Vaccinations

Required vaccinations for children to go to school

Along with getting ready with supplies, getting lunch bags or lunch boxes ready, thinking about clothing, it’s a good time to also remember that there are some routine vaccinations that we need to think about for our children. With all of the disruptions and things that have happened in the last year and a half due to COVID-19, some some kids may have missed some of their routine vaccines. However, in order for children to go back to school in Ontario there are some required vaccines.

These vaccinations are:

  • Diphtheria
  • Tetanus
  • Polio
  • Measles
  • Mumps
  • Rubella
  • Meningococcal for meningitis
  • Pertussis for whooping cough
  • Varicella for chickenpox

Vaccinations required by grade

Preschool or junior kindergarten

When children are 18 months they should all have received the booster for diphtheria, tetanus, pertussis, polio, and haemophilus influenza b. If that one was missed, then it will be needed before starting school.

Senior kindergarten or grade one

At age four or five, children should receive their booster for measles, mumps, rubella, and for the chickenpox.

Grade seven

Kids going into grade seven, may have missed the school-based vaccination programs that public health would normally come into the school and give. That would be for hepatitis B, a meningococcal vaccine to prevent bacterial meningitis, and for the human papillomavirus, the HPV vaccine.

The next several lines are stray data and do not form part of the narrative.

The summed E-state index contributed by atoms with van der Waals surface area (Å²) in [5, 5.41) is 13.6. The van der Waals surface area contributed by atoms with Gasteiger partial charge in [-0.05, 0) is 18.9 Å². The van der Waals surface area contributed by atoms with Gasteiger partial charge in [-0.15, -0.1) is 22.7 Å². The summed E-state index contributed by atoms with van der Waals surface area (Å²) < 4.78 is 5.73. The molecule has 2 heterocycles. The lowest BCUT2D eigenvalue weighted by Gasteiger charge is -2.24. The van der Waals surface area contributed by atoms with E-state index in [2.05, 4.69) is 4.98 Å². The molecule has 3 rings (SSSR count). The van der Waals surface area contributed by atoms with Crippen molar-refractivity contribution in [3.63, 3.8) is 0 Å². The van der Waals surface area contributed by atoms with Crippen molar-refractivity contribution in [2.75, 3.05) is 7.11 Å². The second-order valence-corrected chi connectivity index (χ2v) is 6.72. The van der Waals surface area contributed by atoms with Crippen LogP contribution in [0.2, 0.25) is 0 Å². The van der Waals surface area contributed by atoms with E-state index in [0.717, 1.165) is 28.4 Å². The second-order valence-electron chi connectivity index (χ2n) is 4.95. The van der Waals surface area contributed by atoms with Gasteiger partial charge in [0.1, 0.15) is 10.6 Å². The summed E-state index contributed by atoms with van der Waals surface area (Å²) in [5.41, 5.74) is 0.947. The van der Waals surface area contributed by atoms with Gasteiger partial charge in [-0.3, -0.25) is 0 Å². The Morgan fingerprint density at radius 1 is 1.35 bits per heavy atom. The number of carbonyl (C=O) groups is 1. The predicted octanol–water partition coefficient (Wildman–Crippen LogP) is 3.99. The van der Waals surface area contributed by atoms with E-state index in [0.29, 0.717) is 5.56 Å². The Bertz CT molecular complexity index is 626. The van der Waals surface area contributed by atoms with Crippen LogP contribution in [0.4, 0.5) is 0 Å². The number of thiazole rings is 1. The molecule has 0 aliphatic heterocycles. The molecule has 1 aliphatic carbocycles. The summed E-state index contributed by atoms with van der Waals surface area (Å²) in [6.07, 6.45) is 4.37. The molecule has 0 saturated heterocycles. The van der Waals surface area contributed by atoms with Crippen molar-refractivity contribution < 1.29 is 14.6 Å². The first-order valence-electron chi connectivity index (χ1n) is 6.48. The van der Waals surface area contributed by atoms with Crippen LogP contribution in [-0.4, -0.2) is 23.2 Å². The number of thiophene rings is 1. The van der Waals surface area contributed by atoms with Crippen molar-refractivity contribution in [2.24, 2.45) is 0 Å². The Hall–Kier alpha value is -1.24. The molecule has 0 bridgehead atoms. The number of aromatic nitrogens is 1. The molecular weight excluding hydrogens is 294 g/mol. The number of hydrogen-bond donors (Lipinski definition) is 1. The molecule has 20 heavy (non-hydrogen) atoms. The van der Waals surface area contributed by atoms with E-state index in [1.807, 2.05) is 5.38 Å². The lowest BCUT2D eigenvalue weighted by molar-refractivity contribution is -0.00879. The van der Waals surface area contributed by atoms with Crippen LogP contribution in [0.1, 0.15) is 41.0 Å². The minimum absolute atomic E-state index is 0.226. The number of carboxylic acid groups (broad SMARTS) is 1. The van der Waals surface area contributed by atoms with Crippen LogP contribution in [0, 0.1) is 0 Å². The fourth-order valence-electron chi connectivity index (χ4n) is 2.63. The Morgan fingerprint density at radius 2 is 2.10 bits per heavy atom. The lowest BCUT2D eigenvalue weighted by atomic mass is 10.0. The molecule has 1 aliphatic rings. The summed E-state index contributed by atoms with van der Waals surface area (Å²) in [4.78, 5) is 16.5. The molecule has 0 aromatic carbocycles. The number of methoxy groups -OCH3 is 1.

High school

Finally, as our children and young adults are coming into high school and on into university, at age 14 they should receive their tetanus and diphtheria booster which should be done every 10 years after that.

Middle school and high school

I think at this point we’re all aware that there is a vaccine for COVID-19 and this is approved for anybody age 12 and up. Any teenager who is interested, and hasn’t yet received it, the vaccines are easily available and we know they’re very effective. It consists of two doses. That child would need to have their first dose and then a booster at around the four week mark.

Make sure to catch up on missed vaccines

So, remember that in the excitement of going back to school, which really is excellent news for our children and youth, that it’s a good time to make sure that you’ve looked after all the other health needs including their regularly scheduled vaccines. If your child is behind, there are easily available catch-up schedules that can be used in order to make sure that we get them back up to date.

Your primary health care provider or public health can help provide more information.

Additional resources:

For all our kids going back to school, have fun!